George Padmore, born in Trinidad, became a Communist in the U.S. and went to live in the Soviet Union in 1929, from where he preached the doctrine of ‘Pan-Africanism’ and anti-colonialism. When Stalin produced another straight faced shift in his foreign policy seeking now to disarm the suspicions of Great Britain and France, old colonial powers indeed – or possibly to soften up the Germans, the better to make a Pact? – Padmore felt betrayed. Soon he came to London as all England’s bitter enemies do, to find shelter and ways to finance his plans. Such was the deck chair re-arranging going on across the globe at that time, ‘a low dishonest decade’ as ‘Bomb Dodger’ and fellow traveller Auden put it. [Strangely, Auden and Louis MacNeice had been to Iceland and wrote about this trip as of a modern day Saga, but it didn’t produce anything relevant to the Finnish cause.]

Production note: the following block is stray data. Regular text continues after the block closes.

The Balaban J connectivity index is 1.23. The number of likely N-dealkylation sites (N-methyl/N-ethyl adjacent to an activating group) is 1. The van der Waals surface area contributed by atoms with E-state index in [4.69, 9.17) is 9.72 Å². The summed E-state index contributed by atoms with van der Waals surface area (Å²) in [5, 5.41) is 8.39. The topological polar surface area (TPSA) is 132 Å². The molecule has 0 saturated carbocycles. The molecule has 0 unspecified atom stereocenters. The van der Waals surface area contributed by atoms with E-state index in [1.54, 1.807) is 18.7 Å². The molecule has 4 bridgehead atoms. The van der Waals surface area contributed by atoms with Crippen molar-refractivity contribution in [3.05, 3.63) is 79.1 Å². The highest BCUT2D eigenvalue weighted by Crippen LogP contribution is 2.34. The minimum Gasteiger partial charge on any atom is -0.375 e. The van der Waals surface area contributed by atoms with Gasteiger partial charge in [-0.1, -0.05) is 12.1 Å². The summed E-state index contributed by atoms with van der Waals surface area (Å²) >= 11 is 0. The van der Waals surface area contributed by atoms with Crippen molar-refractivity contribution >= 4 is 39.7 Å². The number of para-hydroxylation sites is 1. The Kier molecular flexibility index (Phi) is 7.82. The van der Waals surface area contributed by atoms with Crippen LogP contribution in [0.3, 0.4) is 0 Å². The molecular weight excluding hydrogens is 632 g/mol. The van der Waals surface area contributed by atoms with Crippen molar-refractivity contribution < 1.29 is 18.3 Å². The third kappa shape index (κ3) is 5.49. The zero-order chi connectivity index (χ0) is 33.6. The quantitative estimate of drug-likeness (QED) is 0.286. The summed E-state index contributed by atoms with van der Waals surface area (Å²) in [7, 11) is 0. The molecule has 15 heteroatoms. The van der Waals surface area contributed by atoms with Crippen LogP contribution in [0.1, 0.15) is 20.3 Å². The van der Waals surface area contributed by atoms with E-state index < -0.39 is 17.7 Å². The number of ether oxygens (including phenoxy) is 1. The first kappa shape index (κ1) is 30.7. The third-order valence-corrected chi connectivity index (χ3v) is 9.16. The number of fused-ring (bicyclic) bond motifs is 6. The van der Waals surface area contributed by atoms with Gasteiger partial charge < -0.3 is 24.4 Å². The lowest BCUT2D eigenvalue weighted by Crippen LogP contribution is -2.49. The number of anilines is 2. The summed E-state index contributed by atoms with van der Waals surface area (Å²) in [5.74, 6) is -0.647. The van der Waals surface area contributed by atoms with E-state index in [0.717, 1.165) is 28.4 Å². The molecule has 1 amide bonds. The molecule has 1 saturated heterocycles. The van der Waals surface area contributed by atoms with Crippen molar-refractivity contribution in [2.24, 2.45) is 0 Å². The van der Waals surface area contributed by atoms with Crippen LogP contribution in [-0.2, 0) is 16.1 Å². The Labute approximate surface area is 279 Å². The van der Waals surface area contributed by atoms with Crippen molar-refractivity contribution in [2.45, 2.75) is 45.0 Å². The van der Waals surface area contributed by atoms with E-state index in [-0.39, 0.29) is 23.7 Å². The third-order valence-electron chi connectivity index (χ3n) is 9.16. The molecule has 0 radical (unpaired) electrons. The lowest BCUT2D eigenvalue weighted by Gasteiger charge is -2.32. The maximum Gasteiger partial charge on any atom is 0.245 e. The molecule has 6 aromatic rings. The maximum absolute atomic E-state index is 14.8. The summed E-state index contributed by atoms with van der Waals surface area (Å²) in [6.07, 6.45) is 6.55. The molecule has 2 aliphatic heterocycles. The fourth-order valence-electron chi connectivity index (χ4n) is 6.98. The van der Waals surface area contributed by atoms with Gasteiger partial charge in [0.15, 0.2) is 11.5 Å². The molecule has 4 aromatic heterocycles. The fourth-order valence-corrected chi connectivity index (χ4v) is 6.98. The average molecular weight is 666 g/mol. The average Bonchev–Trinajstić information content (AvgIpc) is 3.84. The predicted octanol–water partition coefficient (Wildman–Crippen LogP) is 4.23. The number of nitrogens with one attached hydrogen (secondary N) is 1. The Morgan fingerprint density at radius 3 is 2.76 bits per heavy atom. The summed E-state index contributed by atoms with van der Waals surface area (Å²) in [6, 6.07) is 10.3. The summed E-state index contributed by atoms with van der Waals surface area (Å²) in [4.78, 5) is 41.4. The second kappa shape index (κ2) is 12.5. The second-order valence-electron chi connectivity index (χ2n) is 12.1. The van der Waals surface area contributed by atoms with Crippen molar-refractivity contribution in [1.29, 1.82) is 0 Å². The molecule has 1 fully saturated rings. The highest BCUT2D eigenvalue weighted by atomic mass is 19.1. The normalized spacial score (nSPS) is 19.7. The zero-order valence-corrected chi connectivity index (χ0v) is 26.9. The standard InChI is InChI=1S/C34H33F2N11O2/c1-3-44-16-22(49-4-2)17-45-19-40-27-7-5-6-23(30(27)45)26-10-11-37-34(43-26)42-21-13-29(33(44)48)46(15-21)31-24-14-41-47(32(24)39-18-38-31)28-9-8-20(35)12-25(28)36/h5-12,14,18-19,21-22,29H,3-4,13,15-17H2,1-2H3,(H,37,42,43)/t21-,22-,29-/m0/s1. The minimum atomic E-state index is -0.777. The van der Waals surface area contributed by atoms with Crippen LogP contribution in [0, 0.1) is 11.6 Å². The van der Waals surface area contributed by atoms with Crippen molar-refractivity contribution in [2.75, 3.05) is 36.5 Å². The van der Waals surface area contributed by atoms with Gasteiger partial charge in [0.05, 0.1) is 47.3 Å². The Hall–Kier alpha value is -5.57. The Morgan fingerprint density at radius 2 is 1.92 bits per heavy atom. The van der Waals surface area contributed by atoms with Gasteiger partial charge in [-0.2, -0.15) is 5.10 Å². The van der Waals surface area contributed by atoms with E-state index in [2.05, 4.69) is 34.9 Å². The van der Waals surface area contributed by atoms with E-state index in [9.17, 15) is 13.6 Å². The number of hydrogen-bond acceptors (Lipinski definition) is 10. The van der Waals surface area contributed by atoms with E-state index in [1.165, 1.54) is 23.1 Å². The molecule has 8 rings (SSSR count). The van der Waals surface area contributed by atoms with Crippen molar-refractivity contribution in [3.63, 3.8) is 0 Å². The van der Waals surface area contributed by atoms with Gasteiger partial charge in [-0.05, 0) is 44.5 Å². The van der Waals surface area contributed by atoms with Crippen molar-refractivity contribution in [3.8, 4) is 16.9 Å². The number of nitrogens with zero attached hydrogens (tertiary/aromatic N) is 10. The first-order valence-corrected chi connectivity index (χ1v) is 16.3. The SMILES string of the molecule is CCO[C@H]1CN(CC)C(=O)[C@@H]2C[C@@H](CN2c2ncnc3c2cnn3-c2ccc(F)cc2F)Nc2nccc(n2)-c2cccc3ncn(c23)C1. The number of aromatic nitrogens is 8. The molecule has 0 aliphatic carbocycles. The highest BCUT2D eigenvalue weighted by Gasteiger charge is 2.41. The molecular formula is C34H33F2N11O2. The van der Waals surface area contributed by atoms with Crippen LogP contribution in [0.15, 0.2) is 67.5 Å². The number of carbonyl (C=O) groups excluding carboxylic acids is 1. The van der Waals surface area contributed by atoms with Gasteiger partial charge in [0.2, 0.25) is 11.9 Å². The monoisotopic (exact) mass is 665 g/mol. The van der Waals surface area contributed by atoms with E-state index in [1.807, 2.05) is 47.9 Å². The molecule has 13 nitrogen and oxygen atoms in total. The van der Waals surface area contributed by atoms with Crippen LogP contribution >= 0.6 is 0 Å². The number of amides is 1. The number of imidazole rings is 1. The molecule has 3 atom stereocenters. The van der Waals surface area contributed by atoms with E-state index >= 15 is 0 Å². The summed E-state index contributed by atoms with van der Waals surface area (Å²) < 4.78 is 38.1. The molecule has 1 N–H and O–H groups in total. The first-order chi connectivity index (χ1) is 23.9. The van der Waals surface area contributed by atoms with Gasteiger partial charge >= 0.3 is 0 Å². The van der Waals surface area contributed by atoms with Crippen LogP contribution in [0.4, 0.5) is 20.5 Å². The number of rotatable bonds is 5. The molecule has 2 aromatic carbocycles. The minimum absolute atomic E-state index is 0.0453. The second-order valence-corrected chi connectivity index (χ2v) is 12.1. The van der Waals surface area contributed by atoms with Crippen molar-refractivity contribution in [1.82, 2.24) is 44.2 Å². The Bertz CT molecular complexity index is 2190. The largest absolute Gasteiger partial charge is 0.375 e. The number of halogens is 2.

‘Hands off Finland’ became the catch phrase of a not very subtle policy of throwing Finland to the wolves by the British Communists and their acolytes, of whom there were now many. By this Finland ought to have done what was a shocking thing when applied to Czechoslovakia – concede to the territorial demands of power politics and like it. The Party demanded nothing less.
Finland had been a Duchy of Imperial Russia until 1917 and the Russian Revolution when the Finns assumed their Independence. A bitter civil war followed – are there any other kind? – between Whites and Reds, nationalists and socialists. This conflict was ended by German troops but it lingered for long afterwards in Finnish life as all such wars do.